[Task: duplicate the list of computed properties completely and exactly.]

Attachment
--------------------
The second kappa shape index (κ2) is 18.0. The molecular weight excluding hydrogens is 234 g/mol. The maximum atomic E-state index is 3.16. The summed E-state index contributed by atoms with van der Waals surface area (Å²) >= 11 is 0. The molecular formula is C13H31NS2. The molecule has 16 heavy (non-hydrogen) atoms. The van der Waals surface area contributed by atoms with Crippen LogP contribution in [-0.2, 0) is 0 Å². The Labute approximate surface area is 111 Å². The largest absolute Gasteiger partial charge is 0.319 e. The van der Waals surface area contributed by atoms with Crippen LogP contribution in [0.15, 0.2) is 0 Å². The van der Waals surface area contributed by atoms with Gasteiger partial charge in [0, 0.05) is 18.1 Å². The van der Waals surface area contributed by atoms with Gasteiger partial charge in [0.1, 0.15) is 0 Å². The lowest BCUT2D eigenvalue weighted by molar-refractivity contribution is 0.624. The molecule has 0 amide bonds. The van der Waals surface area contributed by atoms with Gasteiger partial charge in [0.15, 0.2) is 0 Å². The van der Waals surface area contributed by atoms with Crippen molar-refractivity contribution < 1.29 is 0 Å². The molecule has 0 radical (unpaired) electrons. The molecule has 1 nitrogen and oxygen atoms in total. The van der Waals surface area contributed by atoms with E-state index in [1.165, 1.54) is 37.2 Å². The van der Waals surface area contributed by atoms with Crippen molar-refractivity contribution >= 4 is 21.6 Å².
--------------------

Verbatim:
The second kappa shape index (κ2) is 18.0. The molecular weight excluding hydrogens is 234 g/mol. The maximum atomic E-state index is 3.16. The summed E-state index contributed by atoms with van der Waals surface area (Å²) >= 11 is 0. The molecular formula is C13H31NS2. The molecule has 16 heavy (non-hydrogen) atoms. The van der Waals surface area contributed by atoms with Crippen LogP contribution in [-0.2, 0) is 0 Å². The Labute approximate surface area is 111 Å². The largest absolute Gasteiger partial charge is 0.319 e. The van der Waals surface area contributed by atoms with Crippen LogP contribution in [0.15, 0.2) is 0 Å². The van der Waals surface area contributed by atoms with Gasteiger partial charge in [0, 0.05) is 18.1 Å². The van der Waals surface area contributed by atoms with Gasteiger partial charge in [0.1, 0.15) is 0 Å². The lowest BCUT2D eigenvalue weighted by molar-refractivity contribution is 0.624. The molecule has 0 amide bonds. The van der Waals surface area contributed by atoms with Gasteiger partial charge in [0.15, 0.2) is 0 Å². The van der Waals surface area contributed by atoms with Crippen molar-refractivity contribution < 1.29 is 0 Å². The molecule has 0 radical (unpaired) electrons. The molecule has 1 nitrogen and oxygen atoms in total. The van der Waals surface area contributed by atoms with E-state index in [1.165, 1.54) is 37.2 Å². The van der Waals surface area contributed by atoms with Crippen molar-refractivity contribution >= 4 is 21.6 Å².